Bruce Hall Players
The Bruce Hall Players is a group of residents who produces and acts out an annual Bruce Hall play.Previous plays include:
*2001: "Kiss Me, Kate"
*2003: "Death By Chocolate"
*2004: "The Highway Man"
*2005: "Psyche and Persephone"
*2006: "Robin Hood, People in Tights"
*2007: "League: The Musical"
*2008: "The Bruce Brothers"
ports and Arts
Bruce Hall has a tradition in inter-collegiate sports and arts, having won the inter hall sports shield in 1998, 1999 and 2000, [http://brucehall.anu.edu.au:16080/students/life/sport.php] and the inter hall arts shield in 2004 and 2006. In addition to organised sports and arts events run by the inter hall community, the hall also has opportunities for social and informal sports and arts events, as well as inter wing competitions.
As reflected in the Sports Ethos, [http://brucehall.anu.edu.au:16080/students/life/sport.php] the hall prides itself on participation more than success, and places high emphasis on standards of sportsmanship.
A number of residents, both current and former, have proceeded into a higher level of sporting achievement, notably
Frank Farina, former national football coach.
Rosi Braidotti, feminist theorist [http://en.wikipedia.org/wiki/User_talk:John_Quiggin#Bruce_Hall] [http://dragonlair.anu.edu.au/handbook.pdf]
na Champassak, son of overthrown Laotian minister in 1975 [http://en.wikipedia.org/wiki/User_talk:John_Quiggin#Bruce_Hall]
Frank Farina, former Australian National Team football coachFact|date=February 2007
Malcolm Gillies, Deputy Vice Chancellor, Australian National University [http://en.wikipedia.org/wiki/User_talk:John_Quiggin#Bruce_Hall]
Gary Humphries, former Chief Minister of the Australian Capital Territory and current Australian Senator [http://dragonlair.anu.edu.au/handbook.pdf]
Jeff Kennett, former Victorian Premier and current Hawthorn Football Club President [http://dragonlair.anu.edu.au/handbook.pdf]
John Quiggin, University of Queensland [http://en.wikipedia.org/wiki/User_talk:John_Quiggin#Bruce_Hall]
Amin Saikal, Australian National University [http://alumni.brucehall.anu.edu.au/article.php?story=20060127104422631] [http://dragonlair.anu.edu.au/handbook.pdf]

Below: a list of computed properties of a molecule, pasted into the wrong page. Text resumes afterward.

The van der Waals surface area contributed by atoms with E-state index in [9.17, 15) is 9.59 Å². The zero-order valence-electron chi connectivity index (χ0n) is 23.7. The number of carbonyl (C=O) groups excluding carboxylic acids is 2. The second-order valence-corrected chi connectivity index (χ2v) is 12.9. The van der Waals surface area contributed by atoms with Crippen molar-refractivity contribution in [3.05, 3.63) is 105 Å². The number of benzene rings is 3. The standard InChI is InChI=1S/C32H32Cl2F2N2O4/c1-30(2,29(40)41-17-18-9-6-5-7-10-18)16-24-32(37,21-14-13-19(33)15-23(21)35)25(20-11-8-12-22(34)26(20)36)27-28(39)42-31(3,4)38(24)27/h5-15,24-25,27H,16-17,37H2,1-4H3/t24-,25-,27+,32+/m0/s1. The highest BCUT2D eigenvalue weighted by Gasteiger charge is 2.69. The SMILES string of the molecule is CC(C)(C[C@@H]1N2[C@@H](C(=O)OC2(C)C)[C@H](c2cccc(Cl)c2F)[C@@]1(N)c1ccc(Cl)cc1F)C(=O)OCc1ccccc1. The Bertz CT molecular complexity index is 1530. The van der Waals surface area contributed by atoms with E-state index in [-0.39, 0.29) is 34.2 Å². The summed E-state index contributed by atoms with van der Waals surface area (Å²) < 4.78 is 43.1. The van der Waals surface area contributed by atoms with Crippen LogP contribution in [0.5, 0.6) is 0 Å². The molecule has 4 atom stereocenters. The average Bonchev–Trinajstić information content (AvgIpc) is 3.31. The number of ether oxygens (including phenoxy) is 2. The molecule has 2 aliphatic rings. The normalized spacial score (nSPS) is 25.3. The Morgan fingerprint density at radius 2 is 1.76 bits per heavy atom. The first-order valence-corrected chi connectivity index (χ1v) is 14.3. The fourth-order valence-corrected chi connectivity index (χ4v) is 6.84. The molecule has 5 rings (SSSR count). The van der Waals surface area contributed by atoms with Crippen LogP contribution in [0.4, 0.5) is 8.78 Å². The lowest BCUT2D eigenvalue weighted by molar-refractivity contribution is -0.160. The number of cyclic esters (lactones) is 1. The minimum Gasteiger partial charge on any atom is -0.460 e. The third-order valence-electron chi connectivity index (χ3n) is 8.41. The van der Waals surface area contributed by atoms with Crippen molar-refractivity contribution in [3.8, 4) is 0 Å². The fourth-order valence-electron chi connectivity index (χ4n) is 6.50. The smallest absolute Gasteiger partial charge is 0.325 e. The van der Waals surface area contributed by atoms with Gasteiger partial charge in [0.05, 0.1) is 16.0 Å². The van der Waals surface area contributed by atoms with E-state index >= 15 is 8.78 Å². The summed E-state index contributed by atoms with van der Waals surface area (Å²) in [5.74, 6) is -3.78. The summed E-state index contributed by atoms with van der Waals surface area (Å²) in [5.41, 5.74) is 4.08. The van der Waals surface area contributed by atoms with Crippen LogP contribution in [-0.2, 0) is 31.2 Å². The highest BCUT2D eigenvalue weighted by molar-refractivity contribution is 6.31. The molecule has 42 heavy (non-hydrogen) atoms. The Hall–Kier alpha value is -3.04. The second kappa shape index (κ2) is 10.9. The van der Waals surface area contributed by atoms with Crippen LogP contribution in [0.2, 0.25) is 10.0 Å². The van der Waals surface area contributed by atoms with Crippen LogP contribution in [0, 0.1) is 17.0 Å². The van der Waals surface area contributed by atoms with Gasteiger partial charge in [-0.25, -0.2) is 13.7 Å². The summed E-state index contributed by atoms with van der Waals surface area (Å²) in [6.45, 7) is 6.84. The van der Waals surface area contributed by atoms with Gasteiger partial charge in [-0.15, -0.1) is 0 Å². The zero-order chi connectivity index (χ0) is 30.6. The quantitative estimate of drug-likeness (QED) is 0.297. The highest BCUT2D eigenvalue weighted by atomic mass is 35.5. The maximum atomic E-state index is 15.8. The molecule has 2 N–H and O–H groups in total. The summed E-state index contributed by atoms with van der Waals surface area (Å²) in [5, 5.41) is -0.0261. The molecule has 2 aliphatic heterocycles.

Tony Whitlam, Federal Court Judge and son of Former Prime Minister Gough WhitlamFact|date=February 2008
In 2005 the first edition of "Cross Sections: The Bruce Hall Academic Journal" was published. The project arose after discussions with residents and then dean Dierdre Pearce. The Journal seeks to be an inter-disciplinary work with both undergraduates, honours students and postgraduates contributing.
Since its inception the Journal has been funded wholly by the University, which ensures all residents receive a copy free of charge each year. Works submitted have been both written and visual pieces with all written works submitted for review by a University Academic. A panel of resident editors is appointed each year to oversee the project.
Since 2006, publishing of "Cross Sections" has been through [http://epress.anu.edu.au/ Epress] the ANU's publishing unit and the work is now available as a [http://epress.anu.edu.au/titles/cross_sections.html free on-line download] or in a physical form on a pay-per-copy basis.
Bruce Hall also houses the
National Mathematics Summer Schoolevery January. [http://nmss.maths.usyd.edu.au/facilities.html]
* [http://brucehall.anu.edu.au/ Bruce Hall Homepage]
* [http://accom.anu.edu.au University Accommodation Services]
* [http://campusmap.anu.edu.au/displaybldg.asp?no=40 Explanation of Name]
* [http://www.nmss.org.au/facilities.html National Mathematics Summer School at Bruce Hall]